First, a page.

“Before I answer your questions, I wanted to share a story with you. For SDCC in 2016, I went in cosplay as Rick Flag as part of a Suicide Squad group. That cosplay called for an HK416 rifle and a 9mm pistol. I had both, and both were airsoft guns that were disabled. The night before the convention I was walking outside the hall and saw two San Diego Police Officers. I decided to approach them and discuss my cosplay. I described to them my cosplay and told them that not only would I be in the convention center, but I would most likely be wearing it outside as well. Their advice to me was simple. They understood that there would be a lot of prop weapons downtown that weekend, but told me if I was ever approached by an officer and I followed their instructions there would be no problems. I wore that cosplay all weekend and had no issue. When I actually got to the hall the next day, the weapons check people not only zip tied my guns to prove they were safe, but they zip tied them close to my body so I couldn’t draw. That part was annoying because it was inhibited certain poses for pictures, but I get why they did it. About three weeks later I wore that same cosplay to HVFF in San Jose and was turned away at the door and told to come back without my weapons. No weapons check. They were simply denying all guns. To answer your questions: I don’t like the new weapons policies. I think that if something can make it through weapons check it should be allowed. As long as something is disabled and cannot fire (modified nerf gun, modified airsoft, custom built prop) then it should be allowed. That’s what weapons checks are for. I am all for safety, but blanket policies inhibit expression. I have not worn a cosplay with a gun/rifle since I was turned away last year. It’s not worth the hassle. And as I previously mentioned, when a weapon is zip tied to the point it cant’ be drawn it limits photo opportunities. If it is zip tied to shown that it’s been checked, that’s perfectly fine.” – https://www.instagram.com/jayperiod/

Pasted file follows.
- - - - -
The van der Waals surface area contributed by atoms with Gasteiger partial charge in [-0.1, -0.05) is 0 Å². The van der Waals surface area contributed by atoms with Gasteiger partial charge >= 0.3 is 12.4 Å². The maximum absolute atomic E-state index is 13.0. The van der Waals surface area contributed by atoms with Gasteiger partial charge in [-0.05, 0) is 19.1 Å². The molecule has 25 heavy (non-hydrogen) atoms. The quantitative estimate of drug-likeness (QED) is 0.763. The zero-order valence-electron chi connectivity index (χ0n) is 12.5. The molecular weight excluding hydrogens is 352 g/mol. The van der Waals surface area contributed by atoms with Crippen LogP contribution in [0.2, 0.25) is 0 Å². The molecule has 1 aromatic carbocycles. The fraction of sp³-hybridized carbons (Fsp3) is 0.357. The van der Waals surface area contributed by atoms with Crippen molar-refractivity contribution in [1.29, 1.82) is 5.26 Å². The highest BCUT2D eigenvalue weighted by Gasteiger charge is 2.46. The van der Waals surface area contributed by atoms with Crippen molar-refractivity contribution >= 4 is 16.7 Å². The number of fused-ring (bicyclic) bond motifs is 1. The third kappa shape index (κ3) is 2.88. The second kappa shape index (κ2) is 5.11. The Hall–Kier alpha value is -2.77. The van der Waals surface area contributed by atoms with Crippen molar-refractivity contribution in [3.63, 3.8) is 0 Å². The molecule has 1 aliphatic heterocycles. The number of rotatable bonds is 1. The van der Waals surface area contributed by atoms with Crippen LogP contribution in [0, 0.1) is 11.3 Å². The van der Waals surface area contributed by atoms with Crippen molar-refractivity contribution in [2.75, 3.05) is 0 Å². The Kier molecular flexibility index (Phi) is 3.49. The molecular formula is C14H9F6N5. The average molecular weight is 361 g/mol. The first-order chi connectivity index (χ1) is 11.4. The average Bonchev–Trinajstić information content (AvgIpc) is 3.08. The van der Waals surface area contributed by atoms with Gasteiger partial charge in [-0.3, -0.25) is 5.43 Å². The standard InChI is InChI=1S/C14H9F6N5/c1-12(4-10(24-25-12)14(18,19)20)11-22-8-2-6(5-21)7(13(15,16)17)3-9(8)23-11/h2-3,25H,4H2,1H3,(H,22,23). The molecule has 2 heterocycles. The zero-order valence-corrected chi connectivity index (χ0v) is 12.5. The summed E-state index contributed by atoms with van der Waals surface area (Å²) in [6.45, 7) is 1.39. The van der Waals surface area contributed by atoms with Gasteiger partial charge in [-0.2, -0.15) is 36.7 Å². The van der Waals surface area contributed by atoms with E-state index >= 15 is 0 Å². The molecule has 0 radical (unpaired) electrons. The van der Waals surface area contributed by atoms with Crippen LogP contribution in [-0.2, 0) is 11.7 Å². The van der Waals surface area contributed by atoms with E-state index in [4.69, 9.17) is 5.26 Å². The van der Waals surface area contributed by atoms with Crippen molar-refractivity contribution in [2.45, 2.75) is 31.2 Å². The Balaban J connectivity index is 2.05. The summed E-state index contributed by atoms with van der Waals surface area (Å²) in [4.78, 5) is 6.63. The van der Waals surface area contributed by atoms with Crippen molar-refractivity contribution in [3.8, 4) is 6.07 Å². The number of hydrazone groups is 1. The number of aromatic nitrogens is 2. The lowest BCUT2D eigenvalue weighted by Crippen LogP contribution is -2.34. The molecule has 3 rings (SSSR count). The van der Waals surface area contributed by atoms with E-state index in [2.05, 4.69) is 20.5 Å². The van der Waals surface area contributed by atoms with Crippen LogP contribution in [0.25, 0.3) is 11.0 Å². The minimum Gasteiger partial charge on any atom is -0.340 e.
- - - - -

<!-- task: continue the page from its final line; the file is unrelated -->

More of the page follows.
Meg:

“Well, in my experience, the policies vary from con to con. I’ve done some with no weapons allowed (which is rather silly), some where everything must be peace bound (because attaching removable PVC lightsabers to a fabric belt totally makes sense), and others where they were just zip tied to mark that they’d been checked. Personally, as much as I’d like to say we should be allowed to carry our creations, it ultimately becomes the convention’s decision on what to permit. As for zip ties, my Mando bowcaster has a collection! I’ve just practiced hiding the ties for photos and editing them out if they show. If a weapons policy is implemented, they can’t logically pick and choose what to allow or ban. You can’t allow lightsabers and not let in swords, you know? They’re doing the best they can to be fair and equal.” – https://www.instagram.com/cosplaymeg/

How do you guys feel about the changes? What are your feelings, concerns and suggestions about cosplay weapons policies at cons? Let us know in the comments. 

 

 

Born and raised under the California sun. Monica can be found around the Southern California comic book and pop culture convention scene. She can usually be seen either behind the lens of her camera or in cosplay. Lover of all things geeks but especially Doctor Who, Harry Potter, Star Wars and Star Trek.